“Surviving Religion 101 is a crucial book for all Christians to read because the world that we inhabit has become the university culture of Michael Kruger’s twenties. An epistolary book composed of letters from a loving Christian father to a faithful daughter entering the university, it invites us to ask crucial questions that help us make our calling and election sure. Are we intellectually prepared to understand and respond to the non-Christian thinking that surrounds us? If we believe that personal conversion and personal piety are enough for the Christian college student to survive, we are dangerously wrong. Our lack of intellectual preparation may explain why so many faithful Christians have had their faith shipwrecked by so-called progressive Christianity, living now with cultural change and social activism as proof of holiness. And for this reason, this book is as necessary for students entering Christian colleges as it is for those entering secular ones. Thanks be to God for this book. May it be used by God to preserve the faith of our college students and bring their unbelieving professors into the kingdom of God.”
―Rosaria Butterfield, Former Professor of English, Syracuse University; author, The Gospel Comes with a House Key
“The move from home to college and those influences that grip the mind from the age of eighteen to twenty-two play an absolutely decisive role in shaping the rest of our lives. The need for us to claim the Christian faith as our own at that point―and not as something we have merely absorbed from our parents or school friends―is exhilarating; but the process of so doing is often conflicted and intellectually, morally, and socially difficult. Michael Kruger is a well-known scholar, but he is also a parent with a vested interest in this issue and someone who himself experienced the range of challenges as a young student. In this clearly written book, he draws on all this to engage with the panoply of challenges that people face at college. While he covers the ‘usual suspects’―the intellectual challenges to faith―what is so brilliant and helpful about this book is the way in which he understands and addresses the form of challenges to faith as they manifest themselves in today’s therapeutic culture. Many students struggle with the claims of their faith because the moral tastes of our modern world make it seem so implausible. Kruger understands this and has written a book that speaks precisely to the kinds of problems that afflict college culture today. Students―and their parents―will find this work most helpful and enlightening.”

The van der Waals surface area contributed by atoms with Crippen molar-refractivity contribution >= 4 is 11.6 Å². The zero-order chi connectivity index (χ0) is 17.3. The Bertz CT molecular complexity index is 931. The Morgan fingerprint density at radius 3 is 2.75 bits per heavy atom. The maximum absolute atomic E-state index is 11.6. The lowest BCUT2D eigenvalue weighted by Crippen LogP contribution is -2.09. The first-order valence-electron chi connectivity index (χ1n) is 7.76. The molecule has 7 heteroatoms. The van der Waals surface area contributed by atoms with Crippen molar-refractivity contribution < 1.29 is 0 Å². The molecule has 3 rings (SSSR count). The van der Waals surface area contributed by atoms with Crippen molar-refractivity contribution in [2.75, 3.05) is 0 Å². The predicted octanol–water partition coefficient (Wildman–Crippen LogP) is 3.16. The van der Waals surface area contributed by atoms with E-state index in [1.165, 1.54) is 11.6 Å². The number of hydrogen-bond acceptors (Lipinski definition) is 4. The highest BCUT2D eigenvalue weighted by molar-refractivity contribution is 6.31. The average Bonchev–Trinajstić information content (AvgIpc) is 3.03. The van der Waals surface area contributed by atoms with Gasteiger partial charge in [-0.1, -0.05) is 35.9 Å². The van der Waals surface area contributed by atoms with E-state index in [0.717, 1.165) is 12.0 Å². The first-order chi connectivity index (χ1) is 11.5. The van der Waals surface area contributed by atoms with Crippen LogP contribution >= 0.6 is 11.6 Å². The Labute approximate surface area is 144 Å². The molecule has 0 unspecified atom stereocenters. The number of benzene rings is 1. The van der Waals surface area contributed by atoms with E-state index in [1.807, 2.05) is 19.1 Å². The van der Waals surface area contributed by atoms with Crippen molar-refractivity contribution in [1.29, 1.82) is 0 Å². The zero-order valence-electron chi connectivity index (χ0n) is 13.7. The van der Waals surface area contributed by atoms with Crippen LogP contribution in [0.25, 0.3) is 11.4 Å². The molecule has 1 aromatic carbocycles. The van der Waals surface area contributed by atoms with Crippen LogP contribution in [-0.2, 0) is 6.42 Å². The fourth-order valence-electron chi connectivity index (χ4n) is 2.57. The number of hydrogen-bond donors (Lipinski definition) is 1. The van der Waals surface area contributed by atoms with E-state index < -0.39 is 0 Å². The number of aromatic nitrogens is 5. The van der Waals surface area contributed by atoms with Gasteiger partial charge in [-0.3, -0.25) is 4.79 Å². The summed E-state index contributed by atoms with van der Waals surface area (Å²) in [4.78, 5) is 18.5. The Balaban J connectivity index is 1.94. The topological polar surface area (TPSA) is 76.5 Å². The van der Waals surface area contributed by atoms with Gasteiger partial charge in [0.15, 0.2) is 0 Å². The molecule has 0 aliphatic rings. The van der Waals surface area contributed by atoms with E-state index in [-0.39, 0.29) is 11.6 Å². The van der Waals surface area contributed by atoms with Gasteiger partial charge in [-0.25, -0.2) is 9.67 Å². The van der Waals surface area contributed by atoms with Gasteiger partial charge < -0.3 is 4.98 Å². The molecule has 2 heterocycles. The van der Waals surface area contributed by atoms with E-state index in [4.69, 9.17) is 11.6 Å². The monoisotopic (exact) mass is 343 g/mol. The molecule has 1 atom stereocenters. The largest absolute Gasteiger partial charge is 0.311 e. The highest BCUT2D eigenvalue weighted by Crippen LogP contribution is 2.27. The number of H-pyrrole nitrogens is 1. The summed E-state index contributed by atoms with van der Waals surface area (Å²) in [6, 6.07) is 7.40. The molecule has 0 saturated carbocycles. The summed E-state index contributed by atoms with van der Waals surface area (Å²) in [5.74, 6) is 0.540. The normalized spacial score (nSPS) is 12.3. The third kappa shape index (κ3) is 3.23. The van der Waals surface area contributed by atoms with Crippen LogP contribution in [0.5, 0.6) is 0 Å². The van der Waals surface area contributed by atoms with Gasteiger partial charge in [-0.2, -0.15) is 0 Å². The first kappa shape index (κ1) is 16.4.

―Carl R. Trueman, Professor of Biblical and Religious Studies, Grove City College
“Having sent four children off to large state schools for their college years, I am thankful that Michael Kruger has written this book. With compassion and clarity, he addresses key questions that often precipitate a crisis of faith for young believers. This accessible book equips families for good conversations about challenges to our faith, helping us trade panic and doubt for blessed assurance.”